This World Osteoporosis Day, women are being urged to #askformore from their osteoporosis care and treatment.
Osteoporosis is a chronic condition causing loss of bone strength, resulting in fragile bones.1 It is a growing problem, affecting around 500 million people globally,2 with one in three women over 50 experiencing a fracture due to fragile bones.3
Yet, how much do women think about this condition? Whether women are over 50 or not, being aware of osteoporosis, and the impact it may have on them or on a loved one, is important. Suffering from a broken bone can drastically change a person's life, which may lead to constant pain, reduced mobility and independence, and financial strain.4
Despite the availability of preventative therapies and management approaches for fragility fractures, a recent International Osteoporosis Foundation (IOF) report highlighted that 60–85% of women do not receive appropriate care.3 Why? Theramex, a leading, global speciality pharmaceutical company dedicated to women and their health, decided to find out via their #askformore campaign. The campaign is dedicated to raising women's awareness of the prevention, diagnosis, and treatment of osteoporosis. It involved an international survey of 1,008 women with osteoporosis from six countries*, conducted in cooperation with the IOF, to explore women's understanding of and experiences of living with and managing osteoporosis.5 It included 316 postmenopausal women over the age of 55 years and 315 premenopausal women (40-55 years) with osteoporosis (altogether 62% of the surveyed women).5 Of these women, osteoporosis was only diagnosed after a fracture in almost 60% of the cases.
The survey highlights a gap in osteoporosis awareness, as a quarter of the patients aged 55 years and over were not aware and did not understand the link between osteoporosis and bone fractures.5 In addition, while more than two-thirds (67%) of women over the age of 55 mostly understand what osteoporosis is and the potential negative impact of future fractures, 19% felt poorly informed at the time of the diagnosis.5 A third (35%) of respondents said they would have been motivated to watch out for their bone health.5 Close to 25% of postmenopausal women felt not listened to by their doctors when discussing their treatment.5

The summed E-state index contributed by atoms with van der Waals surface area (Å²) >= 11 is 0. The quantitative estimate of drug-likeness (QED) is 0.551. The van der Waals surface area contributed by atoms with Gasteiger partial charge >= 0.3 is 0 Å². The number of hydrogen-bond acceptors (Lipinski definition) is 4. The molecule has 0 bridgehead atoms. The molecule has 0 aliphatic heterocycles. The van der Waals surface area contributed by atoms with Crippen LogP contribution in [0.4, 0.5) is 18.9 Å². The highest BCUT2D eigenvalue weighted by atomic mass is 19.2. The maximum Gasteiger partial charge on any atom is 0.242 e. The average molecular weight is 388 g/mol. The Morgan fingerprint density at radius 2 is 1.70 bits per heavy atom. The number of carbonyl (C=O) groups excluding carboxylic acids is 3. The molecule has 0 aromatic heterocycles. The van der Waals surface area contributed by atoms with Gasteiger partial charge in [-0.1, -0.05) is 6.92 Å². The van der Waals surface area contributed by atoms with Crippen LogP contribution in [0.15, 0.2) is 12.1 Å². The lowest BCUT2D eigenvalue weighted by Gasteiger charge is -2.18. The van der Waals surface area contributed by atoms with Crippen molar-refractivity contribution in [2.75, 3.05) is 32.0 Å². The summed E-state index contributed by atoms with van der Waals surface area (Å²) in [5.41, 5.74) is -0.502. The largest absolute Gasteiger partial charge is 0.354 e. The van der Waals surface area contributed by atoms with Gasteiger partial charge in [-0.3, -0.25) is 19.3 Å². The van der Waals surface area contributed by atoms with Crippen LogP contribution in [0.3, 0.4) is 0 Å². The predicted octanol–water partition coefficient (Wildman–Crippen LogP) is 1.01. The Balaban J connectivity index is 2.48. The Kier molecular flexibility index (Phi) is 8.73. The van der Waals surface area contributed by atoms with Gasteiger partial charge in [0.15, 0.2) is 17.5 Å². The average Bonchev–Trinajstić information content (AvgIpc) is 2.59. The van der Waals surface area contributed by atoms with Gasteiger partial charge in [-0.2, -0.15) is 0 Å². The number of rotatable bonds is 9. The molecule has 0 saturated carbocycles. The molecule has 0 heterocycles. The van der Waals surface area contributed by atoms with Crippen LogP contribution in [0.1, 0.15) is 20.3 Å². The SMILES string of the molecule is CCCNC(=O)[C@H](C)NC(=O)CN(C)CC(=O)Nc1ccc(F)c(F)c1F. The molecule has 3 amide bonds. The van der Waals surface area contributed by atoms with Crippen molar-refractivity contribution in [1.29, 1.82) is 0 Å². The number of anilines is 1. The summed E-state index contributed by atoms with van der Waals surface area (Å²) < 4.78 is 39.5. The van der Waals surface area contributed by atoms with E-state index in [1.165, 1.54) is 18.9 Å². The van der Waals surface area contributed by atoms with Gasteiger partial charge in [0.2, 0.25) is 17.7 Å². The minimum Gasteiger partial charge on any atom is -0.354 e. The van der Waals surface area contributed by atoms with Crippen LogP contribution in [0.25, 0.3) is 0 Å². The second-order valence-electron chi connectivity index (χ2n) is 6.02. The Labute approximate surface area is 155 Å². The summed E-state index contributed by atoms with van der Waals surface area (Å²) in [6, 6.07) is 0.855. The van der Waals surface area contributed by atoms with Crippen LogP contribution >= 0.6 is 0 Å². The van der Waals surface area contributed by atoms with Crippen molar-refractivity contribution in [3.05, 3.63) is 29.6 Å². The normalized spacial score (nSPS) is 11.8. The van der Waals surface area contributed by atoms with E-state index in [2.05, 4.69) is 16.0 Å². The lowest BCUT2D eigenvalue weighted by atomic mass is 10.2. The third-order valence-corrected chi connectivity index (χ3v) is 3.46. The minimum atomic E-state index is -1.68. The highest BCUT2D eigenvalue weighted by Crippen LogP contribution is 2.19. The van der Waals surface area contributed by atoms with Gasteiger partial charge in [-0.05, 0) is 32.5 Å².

The survey highlights a gap in disease awareness and understanding which could be the reason women are not empowered to ask for more. Indeed, misconceptions about osteoporosis must be eliminated; women need to fully understand the condition to be emboldened to ask for the care they deserve. This World Osteoporosis Day should be a wakeup call. Healthcare professionals can be a part of this by helping provide patients with even better information and resources about osteoporosis and women can take that extra step to #askformore from their osteoporosis care. For further information and osteoporosis resources, visit https://www.osteoporosis.foundation/.
Osteoporosis will no longer be the silent disease if women start asking questions. A thorough understanding may protect women's bones and decrease their chance of getting osteoporosis.
> Do not hesitate to #askformore and if you need support take a look at this helpful Conversation Guide.
*Germany, France, Italy, Spain, Australia and Brazil
- Noh, J.Y, Yang, Y. & Jung, H. (2020) Molecular mechanisms and emerging therapeutics for osteoporosis. Int J Mol Sci. 21 (20),7623
- International Osteoporosis Foundation. https://www.osteoporosis.foundation/facts-statistics/epidemiology-of-osteoporosis-and-fragility-fractures
- Cooper, C. & Ferrari, S. (2019) IOF Compendium of Osteoporosis. International Osteoporosis Foundation. 2nd edition.
- International Osteoporosis Foundation. (2019) BROKEN BONES, BROKEN LIVES: A roadmap to solve the fragility fracture crisis in Europe. Available from:
https://www.osteoporosis.foundation/sites/iofbonehealth/files/2019-06/1.%202018_EU6_Report_BrokenBonesBrokenLives_English.pdf [Accessed 25th September 2021]
- Opinion Matters. (2021) #Askformore Osteoporosis International Survey